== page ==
In actual fact, in Jewish cosmology, all sorts of things that exist or occur on earth also do so in heaven: fighting, writing, scrolls, temples, chairs, trees, gardens. The Revelation of Moses has Adam buried in heaven (in the Garden he was made from, the very Garden Paul says was in the “third heaven” in 2 Cor. 12, just as the Rev. Mos. also says, in which Adam’s fall is described literally: a fall from the heavenly Garden to the earth below). So there’s even dirt in heaven, and corpses, and graves (Eve is also buried there, along with others). And indeed as the Ascension of Isaiah and the book of Hebrews both say: in general things on earth have correlates in heaven (Asc. Is. 7.10; Heb. 9.22-24; Philo provides an elaborate explanation; many Jewish cosmological texts elaborate on the objects and occurrences in heaven that have counterparts on earth).

If people can be buried in heaven, and fight battles in heaven, and visit temples in heaven, then they can be crucified in heaven. But to grasp that requires abstract-categorical-hypothetical reasoning: you have to be able to infer from the abstract hypothesis “ancient Jews imagined all kinds of things happening in heaven” to “crucifixion can be one of those things,” just as one has to be able to infer from “it snows in the north and bears in snowy places are white” to “bears in the north are white.” Saying bears in the north can’t be white until you literally see one yourself exhibits a major deficit in ACHR. And here, though we’re even explicitly told that the things and activities on earth have correlates in heaven (and have countless examples of this belief), Casey can’t imagine any unless he can find a specific text specifically saying so. That is a cognitive defect. And it greatly impairs his ability to reason.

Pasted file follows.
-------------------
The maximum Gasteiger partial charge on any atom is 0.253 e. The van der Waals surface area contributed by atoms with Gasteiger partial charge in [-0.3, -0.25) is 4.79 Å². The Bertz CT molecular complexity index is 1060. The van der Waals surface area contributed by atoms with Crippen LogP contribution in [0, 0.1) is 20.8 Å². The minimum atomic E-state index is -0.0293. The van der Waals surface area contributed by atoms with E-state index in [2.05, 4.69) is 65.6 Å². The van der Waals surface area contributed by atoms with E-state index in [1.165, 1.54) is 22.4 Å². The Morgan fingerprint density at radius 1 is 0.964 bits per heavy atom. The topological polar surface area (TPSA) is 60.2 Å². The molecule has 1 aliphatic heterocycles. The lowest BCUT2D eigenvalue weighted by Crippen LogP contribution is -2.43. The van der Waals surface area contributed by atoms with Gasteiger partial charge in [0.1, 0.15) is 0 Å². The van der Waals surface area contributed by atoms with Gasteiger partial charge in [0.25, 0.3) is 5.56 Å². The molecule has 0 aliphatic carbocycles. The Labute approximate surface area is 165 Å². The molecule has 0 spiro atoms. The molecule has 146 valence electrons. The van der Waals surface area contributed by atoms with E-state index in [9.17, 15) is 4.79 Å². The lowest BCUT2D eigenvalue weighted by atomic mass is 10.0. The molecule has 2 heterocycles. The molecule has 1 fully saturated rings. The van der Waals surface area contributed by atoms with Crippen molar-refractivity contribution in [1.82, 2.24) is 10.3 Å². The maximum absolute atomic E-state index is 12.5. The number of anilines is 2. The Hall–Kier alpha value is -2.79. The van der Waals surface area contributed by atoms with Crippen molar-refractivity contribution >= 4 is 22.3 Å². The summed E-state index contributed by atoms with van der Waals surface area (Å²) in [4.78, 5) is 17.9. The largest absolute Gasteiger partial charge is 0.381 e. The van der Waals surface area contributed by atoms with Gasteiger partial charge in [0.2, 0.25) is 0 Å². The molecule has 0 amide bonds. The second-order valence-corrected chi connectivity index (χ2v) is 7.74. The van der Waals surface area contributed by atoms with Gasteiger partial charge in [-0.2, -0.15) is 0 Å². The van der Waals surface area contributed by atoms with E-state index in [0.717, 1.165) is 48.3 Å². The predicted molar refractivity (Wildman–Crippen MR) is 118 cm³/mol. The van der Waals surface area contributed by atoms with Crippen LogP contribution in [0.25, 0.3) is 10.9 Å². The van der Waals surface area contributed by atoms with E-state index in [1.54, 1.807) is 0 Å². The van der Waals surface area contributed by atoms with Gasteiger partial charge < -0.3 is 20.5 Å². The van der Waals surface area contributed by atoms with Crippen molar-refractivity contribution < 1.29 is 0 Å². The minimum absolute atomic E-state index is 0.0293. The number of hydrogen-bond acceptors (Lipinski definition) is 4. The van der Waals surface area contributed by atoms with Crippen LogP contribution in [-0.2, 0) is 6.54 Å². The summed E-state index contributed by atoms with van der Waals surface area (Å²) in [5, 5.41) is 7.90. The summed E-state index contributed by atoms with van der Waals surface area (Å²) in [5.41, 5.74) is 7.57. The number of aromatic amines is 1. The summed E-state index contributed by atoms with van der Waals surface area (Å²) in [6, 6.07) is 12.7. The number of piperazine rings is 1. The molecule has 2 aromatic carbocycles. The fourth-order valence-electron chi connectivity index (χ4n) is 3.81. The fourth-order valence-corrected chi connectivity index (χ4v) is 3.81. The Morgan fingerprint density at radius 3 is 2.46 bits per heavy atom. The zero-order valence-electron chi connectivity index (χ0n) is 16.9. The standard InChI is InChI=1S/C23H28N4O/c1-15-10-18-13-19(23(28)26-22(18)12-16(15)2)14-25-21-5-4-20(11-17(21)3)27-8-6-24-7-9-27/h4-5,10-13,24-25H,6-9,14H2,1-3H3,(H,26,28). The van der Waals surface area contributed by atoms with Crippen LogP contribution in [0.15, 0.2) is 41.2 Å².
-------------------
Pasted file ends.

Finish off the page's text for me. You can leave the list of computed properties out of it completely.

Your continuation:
Now Casey (and his student, Stephanie Fisher) is obviously a high IQ individual, or he probably wouldn’t have become an expert in Aramaic. And he also, ironically, must be able to work with abstractions since his fringe hypothesis that Mark is based on a previous Aramaic work is, well, hypothetical. No such text exists, so Casey is manipulating a document in the abstract to arrive at his conclusions. Therefore it seems highly likely that Casey must be suffering from an extreme cognitive bias that prevents him from analyzing mythicist arguments dispassionately.

This, again, fits my experience with this whole debate. A lot of bad blood has been seething between historicists and mythicists over the past four or five years I’ve been reading about it. It’s definitely leaning towards becoming a full on Green vs. Blue issue. What’s more, which is also pretty sad IMO, is that a historical Jesus has very little to nothing to do with the emergence of Christianity. At least, from a secular perspective. The vast majority, if not the entirety, of the Gospel narratives are myths. None of the epistle writers in the NT met Jesus nor do they seem to care about any of his teachings. So Jesus the man has almost no relevance to why Christianity became the religion that it did. Whether Jesus was real or a myth seems more like a MacGuffin.

But, yeah. Carrier’s review of Casey’s book is pretty brutal. I’m looking forward to reading Carrier’s actual mythicist book, On The Historicity of Jesus when it comes out in the next few months.

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Posted by on March 4, 2014 in historical jesus, jesus myth